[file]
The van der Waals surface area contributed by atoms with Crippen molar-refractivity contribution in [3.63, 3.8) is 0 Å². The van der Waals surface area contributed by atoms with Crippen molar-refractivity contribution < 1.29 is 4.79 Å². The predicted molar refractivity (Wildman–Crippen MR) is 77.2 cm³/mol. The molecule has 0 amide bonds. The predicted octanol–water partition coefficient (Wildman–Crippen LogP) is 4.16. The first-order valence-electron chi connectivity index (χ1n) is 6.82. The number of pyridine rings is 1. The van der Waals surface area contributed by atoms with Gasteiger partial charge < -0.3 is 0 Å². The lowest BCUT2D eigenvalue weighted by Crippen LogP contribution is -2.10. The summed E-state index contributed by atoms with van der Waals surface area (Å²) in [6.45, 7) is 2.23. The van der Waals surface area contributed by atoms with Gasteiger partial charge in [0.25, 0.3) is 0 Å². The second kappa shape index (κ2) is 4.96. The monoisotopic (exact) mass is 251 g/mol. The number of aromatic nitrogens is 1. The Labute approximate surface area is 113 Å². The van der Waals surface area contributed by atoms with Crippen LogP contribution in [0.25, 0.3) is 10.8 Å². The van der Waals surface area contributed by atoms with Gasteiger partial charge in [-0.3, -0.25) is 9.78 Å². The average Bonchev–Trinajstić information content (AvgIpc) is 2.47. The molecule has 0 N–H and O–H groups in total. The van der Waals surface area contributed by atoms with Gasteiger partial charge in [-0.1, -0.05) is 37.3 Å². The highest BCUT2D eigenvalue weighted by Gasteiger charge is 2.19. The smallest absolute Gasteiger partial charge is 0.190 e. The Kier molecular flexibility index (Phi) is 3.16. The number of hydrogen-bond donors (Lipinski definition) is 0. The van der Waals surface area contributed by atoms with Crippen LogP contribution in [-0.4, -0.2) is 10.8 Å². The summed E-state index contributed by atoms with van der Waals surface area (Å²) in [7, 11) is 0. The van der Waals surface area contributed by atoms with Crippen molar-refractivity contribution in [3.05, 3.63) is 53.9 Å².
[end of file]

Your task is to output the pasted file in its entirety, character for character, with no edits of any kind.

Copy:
The van der Waals surface area contributed by atoms with Crippen molar-refractivity contribution in [3.63, 3.8) is 0 Å². The van der Waals surface area contributed by atoms with Crippen molar-refractivity contribution < 1.29 is 4.79 Å². The predicted molar refractivity (Wildman–Crippen MR) is 77.2 cm³/mol. The molecule has 0 amide bonds. The predicted octanol–water partition coefficient (Wildman–Crippen LogP) is 4.16. The first-order valence-electron chi connectivity index (χ1n) is 6.82. The number of pyridine rings is 1. The van der Waals surface area contributed by atoms with Gasteiger partial charge < -0.3 is 0 Å². The lowest BCUT2D eigenvalue weighted by Crippen LogP contribution is -2.10. The summed E-state index contributed by atoms with van der Waals surface area (Å²) in [6.45, 7) is 2.23. The van der Waals surface area contributed by atoms with Gasteiger partial charge in [0.25, 0.3) is 0 Å². The second kappa shape index (κ2) is 4.96. The monoisotopic (exact) mass is 251 g/mol. The number of aromatic nitrogens is 1. The Labute approximate surface area is 113 Å². The van der Waals surface area contributed by atoms with Crippen LogP contribution in [0.25, 0.3) is 10.8 Å². The van der Waals surface area contributed by atoms with Gasteiger partial charge in [-0.3, -0.25) is 9.78 Å². The average Bonchev–Trinajstić information content (AvgIpc) is 2.47. The molecule has 0 N–H and O–H groups in total. The van der Waals surface area contributed by atoms with Gasteiger partial charge in [-0.1, -0.05) is 37.3 Å². The highest BCUT2D eigenvalue weighted by Gasteiger charge is 2.19. The smallest absolute Gasteiger partial charge is 0.190 e. The Kier molecular flexibility index (Phi) is 3.16. The number of hydrogen-bond donors (Lipinski definition) is 0. The van der Waals surface area contributed by atoms with Crippen LogP contribution in [-0.4, -0.2) is 10.8 Å². The summed E-state index contributed by atoms with van der Waals surface area (Å²) in [7, 11) is 0. The van der Waals surface area contributed by atoms with Crippen molar-refractivity contribution in [3.05, 3.63) is 53.9 Å².